Yes, Svensson was vindicated but the better part is that he showed that he could change his mind

Sweden is in the news:

As Scott Sumner has posted:

In any case, it can now be said that Lars Svensson’s critique of Riksbank policy has been proven “true” in the sense that his opponents have now recognized it as true (the following is from the excellent Ambrose Evans-Pritchard):

Sweden’s Riksbank has torn up the rulebook of global central banking, cutting interest rates to zero even though the economy is in the grip of a credit boom.

The extraordinary step is intended to stave off deflation but it comes at a time when the Swedish economy is growing at almost 2pc and property prices are rising briskly. The bank has abandoned earlier efforts to curb asset bubbles by “leaning against the wind”.

The Riksbank cut the deposit rate to -0.75pc in what looks like a preparatory move to drive down the krona. Governor Stefan Ingves said the bank has a toolkit of extreme measures in reserve, including use of the exchange rate.

If the Riksbank was caught off guard, it’s because they weren’t paying attention to the only world class monetary expert on their committee.

The Riksbank has in effect washed its hands of the credit boom, leaving it to government regulators to control household debt with mortgage curbs, liquidity limits for banks and other “macro-prudential” tools as best they can.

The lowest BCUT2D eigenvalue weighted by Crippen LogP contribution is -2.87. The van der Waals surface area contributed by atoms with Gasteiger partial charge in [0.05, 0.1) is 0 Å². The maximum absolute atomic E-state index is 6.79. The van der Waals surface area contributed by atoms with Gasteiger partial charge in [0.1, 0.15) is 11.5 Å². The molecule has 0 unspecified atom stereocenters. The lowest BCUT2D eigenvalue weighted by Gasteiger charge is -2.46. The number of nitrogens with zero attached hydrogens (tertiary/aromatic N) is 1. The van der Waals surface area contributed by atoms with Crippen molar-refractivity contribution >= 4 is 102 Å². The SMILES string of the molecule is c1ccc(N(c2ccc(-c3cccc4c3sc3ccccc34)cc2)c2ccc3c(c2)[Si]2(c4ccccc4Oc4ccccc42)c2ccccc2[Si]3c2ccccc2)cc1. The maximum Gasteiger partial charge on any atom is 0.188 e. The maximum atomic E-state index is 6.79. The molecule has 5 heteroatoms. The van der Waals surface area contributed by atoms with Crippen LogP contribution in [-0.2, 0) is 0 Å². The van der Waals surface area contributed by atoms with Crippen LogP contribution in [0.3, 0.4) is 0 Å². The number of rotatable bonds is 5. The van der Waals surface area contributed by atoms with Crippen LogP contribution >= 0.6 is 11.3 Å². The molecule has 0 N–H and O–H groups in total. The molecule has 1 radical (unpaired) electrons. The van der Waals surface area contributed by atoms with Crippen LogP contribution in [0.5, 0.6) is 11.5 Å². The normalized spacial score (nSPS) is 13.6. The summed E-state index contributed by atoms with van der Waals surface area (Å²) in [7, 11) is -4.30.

No one is perfect. My appreciation of Svensson is that although he was present at the moment of the “original sin”:

This is what we read from the minutes of the Riksbank Meeting of September 2008!!!:

The Executive Board of the Riksbank has decided to raise the repo rate to 4.75 per cent. The assessment is that the repo rate will remain at this level for the rest of the year… It is necessary to raise the repo rate now toprevent the increases in energy and food prices from spreading to other areas [oil and commodity prices had peaked 3 months earlier].

Inflation targeter Lars Svensson was in favor. But he later recanted and was all for more expansionary monetary policy. Unfortunately in late 2010 the Riksbank started to fret about house prices. Svensson dissented and went on dissenting until he resigned in disgust last year.

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